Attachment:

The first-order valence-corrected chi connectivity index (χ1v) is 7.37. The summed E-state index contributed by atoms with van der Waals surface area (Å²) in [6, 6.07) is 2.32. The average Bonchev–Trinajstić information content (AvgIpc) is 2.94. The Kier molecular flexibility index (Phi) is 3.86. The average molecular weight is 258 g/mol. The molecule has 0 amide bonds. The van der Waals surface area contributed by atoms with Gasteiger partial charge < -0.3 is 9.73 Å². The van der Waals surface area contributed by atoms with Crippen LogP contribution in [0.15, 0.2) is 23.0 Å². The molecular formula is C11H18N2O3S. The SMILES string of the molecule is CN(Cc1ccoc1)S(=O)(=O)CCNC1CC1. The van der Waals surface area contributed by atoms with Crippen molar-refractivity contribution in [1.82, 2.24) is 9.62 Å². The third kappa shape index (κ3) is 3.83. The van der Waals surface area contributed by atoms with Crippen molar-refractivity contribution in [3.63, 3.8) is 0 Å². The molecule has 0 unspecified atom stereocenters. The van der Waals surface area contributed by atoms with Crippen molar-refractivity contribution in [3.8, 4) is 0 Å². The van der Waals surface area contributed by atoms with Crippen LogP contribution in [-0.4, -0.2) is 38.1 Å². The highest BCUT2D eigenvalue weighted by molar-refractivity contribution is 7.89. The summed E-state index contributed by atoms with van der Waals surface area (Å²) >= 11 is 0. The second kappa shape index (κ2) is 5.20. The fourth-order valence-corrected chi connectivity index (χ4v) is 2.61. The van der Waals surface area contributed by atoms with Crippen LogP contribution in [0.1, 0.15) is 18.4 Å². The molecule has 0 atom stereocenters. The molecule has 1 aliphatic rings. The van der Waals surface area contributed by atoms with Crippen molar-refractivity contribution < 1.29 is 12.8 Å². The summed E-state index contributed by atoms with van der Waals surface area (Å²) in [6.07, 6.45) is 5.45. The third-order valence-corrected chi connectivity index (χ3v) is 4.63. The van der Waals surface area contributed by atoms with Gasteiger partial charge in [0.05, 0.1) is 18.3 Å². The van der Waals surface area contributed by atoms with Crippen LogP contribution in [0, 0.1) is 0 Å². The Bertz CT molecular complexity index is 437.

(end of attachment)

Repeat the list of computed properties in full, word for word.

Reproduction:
The first-order valence-corrected chi connectivity index (χ1v) is 7.37. The summed E-state index contributed by atoms with van der Waals surface area (Å²) in [6, 6.07) is 2.32. The average Bonchev–Trinajstić information content (AvgIpc) is 2.94. The Kier molecular flexibility index (Phi) is 3.86. The average molecular weight is 258 g/mol. The molecule has 0 amide bonds. The van der Waals surface area contributed by atoms with Gasteiger partial charge < -0.3 is 9.73 Å². The van der Waals surface area contributed by atoms with Crippen LogP contribution in [0.15, 0.2) is 23.0 Å². The molecular formula is C11H18N2O3S. The SMILES string of the molecule is CN(Cc1ccoc1)S(=O)(=O)CCNC1CC1. The van der Waals surface area contributed by atoms with Crippen molar-refractivity contribution in [1.82, 2.24) is 9.62 Å². The third kappa shape index (κ3) is 3.83. The van der Waals surface area contributed by atoms with Crippen molar-refractivity contribution in [3.63, 3.8) is 0 Å². The molecule has 0 unspecified atom stereocenters. The van der Waals surface area contributed by atoms with Crippen molar-refractivity contribution in [3.8, 4) is 0 Å². The van der Waals surface area contributed by atoms with Crippen LogP contribution in [-0.4, -0.2) is 38.1 Å². The highest BCUT2D eigenvalue weighted by molar-refractivity contribution is 7.89. The summed E-state index contributed by atoms with van der Waals surface area (Å²) >= 11 is 0. The second kappa shape index (κ2) is 5.20. The fourth-order valence-corrected chi connectivity index (χ4v) is 2.61. The van der Waals surface area contributed by atoms with Crippen LogP contribution in [0.1, 0.15) is 18.4 Å². The molecule has 0 atom stereocenters. The molecule has 1 aliphatic rings. The van der Waals surface area contributed by atoms with Crippen molar-refractivity contribution < 1.29 is 12.8 Å². The summed E-state index contributed by atoms with van der Waals surface area (Å²) in [6.07, 6.45) is 5.45. The third-order valence-corrected chi connectivity index (χ3v) is 4.63. The van der Waals surface area contributed by atoms with Gasteiger partial charge in [0.05, 0.1) is 18.3 Å². The van der Waals surface area contributed by atoms with Crippen LogP contribution in [0, 0.1) is 0 Å². The Bertz CT molecular complexity index is 437.